• Preceding activities like walking, running around and sniffing
        • Following activities like playing, continuing sniffing, etc

        Closely observe the above factors and try to learn more about your dog’s preference in terms of relieving herself in a particular spot. Say, your dog likes to pee on mud, try dispersing some mud on the porch potty to match the surface of it to your dog’s pee spot.

        Similarly, if your dog is used to sniffing and playing around before peeing or pooping, consider having some plants and other novel objects around the Porch Potty to provide a sniffing ground for your dog.

        Play with her in the area where the Porch Potty is placed. As soon as she has relieved herself, get her away from the Porch Potty.

        If nothing works, consider carrying the grass patch of the Porch Potty outside for a few days and placing it in your dog’s potty spot. Once your dog starts relieving herself on it outside, it may become easier for her to replicate the behavior inside the house.

        If you want to move your Porch Potty to a different location, but your dog is resistant, rather than trying to move it all at once, try moving it little by little until it's where you want it.

        4. My dog will happily use it outside and will even use it as his preferred pee spot. However, If I move it into the bathroom (where I want his pee spot to be) he won't use it. He is almost too well house trained. Any tips? ~ Kazzie

          The environment and surroundings of the pee area is as important for your dog as the surface and the scent of the place. Furthermore, several dogs like to keep things moving before they decide to relieve themselves, meaning, they like to move, play and sniff around before they pee. A bathroom may not give your dog that liberty due to space constraints.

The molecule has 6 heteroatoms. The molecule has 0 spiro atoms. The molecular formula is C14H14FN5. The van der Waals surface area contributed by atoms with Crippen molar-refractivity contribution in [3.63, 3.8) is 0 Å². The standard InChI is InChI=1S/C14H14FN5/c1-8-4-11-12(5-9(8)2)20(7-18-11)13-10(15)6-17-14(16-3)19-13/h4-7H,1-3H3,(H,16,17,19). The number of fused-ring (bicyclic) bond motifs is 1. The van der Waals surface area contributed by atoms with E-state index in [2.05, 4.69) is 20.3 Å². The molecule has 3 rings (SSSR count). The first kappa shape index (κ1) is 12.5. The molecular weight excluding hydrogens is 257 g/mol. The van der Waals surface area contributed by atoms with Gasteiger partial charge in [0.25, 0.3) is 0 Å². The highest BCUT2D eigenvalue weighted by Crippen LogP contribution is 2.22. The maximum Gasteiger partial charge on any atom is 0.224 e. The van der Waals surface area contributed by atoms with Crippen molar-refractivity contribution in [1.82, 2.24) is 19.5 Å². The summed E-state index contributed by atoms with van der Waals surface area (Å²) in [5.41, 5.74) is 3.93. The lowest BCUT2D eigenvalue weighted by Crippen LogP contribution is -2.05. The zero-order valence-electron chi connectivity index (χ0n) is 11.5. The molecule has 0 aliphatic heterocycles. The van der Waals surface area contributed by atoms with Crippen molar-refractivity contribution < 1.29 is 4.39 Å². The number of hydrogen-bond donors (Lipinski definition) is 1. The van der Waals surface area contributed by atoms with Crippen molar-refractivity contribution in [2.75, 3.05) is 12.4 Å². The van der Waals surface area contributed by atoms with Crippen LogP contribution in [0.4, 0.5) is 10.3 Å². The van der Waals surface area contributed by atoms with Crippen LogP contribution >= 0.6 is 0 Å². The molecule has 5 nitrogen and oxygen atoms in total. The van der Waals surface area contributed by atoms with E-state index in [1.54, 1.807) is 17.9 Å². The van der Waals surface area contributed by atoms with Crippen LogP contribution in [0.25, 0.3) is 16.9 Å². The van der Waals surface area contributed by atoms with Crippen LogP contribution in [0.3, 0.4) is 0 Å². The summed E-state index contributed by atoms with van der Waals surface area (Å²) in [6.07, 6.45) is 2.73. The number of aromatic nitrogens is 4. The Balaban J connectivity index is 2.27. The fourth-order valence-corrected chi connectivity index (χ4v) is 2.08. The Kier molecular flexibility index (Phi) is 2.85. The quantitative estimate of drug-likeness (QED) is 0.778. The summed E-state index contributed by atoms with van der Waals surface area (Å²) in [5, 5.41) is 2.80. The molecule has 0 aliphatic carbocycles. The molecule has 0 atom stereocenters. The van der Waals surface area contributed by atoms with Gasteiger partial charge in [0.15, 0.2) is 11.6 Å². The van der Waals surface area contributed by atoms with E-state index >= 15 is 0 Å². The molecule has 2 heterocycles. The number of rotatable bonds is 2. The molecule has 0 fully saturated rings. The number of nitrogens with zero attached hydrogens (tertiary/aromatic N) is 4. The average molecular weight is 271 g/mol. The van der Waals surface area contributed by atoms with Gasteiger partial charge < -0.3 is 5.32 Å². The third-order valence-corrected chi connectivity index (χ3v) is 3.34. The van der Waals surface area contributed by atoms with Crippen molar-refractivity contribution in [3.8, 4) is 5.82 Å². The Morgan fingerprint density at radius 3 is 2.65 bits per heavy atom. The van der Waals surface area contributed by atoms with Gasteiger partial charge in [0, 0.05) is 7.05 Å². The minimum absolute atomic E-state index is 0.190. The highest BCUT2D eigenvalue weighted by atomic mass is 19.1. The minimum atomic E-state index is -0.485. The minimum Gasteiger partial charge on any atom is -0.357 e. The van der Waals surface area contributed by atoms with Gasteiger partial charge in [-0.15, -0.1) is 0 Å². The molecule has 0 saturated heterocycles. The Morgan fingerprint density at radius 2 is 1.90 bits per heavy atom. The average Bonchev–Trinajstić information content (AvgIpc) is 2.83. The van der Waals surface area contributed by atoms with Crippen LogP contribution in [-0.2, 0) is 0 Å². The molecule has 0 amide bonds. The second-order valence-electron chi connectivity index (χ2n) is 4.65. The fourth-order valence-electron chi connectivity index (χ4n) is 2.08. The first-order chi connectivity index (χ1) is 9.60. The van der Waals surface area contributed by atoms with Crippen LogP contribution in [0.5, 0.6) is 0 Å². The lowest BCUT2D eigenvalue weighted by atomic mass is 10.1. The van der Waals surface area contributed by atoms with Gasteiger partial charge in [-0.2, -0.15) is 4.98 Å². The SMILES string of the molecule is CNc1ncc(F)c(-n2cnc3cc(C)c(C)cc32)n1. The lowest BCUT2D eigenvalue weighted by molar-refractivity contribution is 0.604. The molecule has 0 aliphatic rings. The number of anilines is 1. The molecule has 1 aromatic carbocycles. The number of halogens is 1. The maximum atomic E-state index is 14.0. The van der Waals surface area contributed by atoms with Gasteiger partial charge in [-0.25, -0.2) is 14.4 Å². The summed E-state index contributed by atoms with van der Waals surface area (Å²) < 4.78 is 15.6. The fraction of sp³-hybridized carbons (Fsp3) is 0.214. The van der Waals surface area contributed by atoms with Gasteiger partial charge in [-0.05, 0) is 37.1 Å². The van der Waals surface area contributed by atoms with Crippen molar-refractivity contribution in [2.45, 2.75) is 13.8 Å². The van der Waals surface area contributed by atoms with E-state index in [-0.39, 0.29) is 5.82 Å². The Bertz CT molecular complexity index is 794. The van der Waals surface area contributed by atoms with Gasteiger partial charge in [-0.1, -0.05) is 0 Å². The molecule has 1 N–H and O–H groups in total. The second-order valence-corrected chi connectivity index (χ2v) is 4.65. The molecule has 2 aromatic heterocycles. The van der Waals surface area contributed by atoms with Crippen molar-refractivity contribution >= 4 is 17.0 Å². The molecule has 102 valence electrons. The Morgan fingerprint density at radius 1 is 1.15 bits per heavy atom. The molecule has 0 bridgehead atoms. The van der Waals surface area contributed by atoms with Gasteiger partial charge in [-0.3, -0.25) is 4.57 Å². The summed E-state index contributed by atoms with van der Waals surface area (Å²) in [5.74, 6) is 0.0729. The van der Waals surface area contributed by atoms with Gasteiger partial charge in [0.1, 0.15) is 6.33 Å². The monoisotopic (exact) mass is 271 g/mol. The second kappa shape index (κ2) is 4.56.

The association your dog has with the bathroom is also largely at play here.

          Dogs are at their most vulnerable when they are relieving themselves. Hence, it is mandatory that they feel safe and positively about the spot they choose.

          Your dog may or may not have the same association with the bathroom, depending on his past experiences in there. If, at any point, your dog has felt, or still feels cornered or somewhat nervous in the bathroom, he may not be able to pee or poop in there.

          Focus on changing the association your dog has with the bathroom. Take your dog repeatedly in the bathroom and try to replicate the experience for him in there. Make the space ultra positive by engaging in his favorite games.

          Play helps in accelerating the process of making a dog comfortable in an area. Take your dog into the bathroom everyday and engage in fun activities, regardless of your dog peeing in there.

          No matter what, never yell at your dog or punish him in the bathroom. This will only further intimidate your dog and make it all the more difficult for him to relieve himself in there.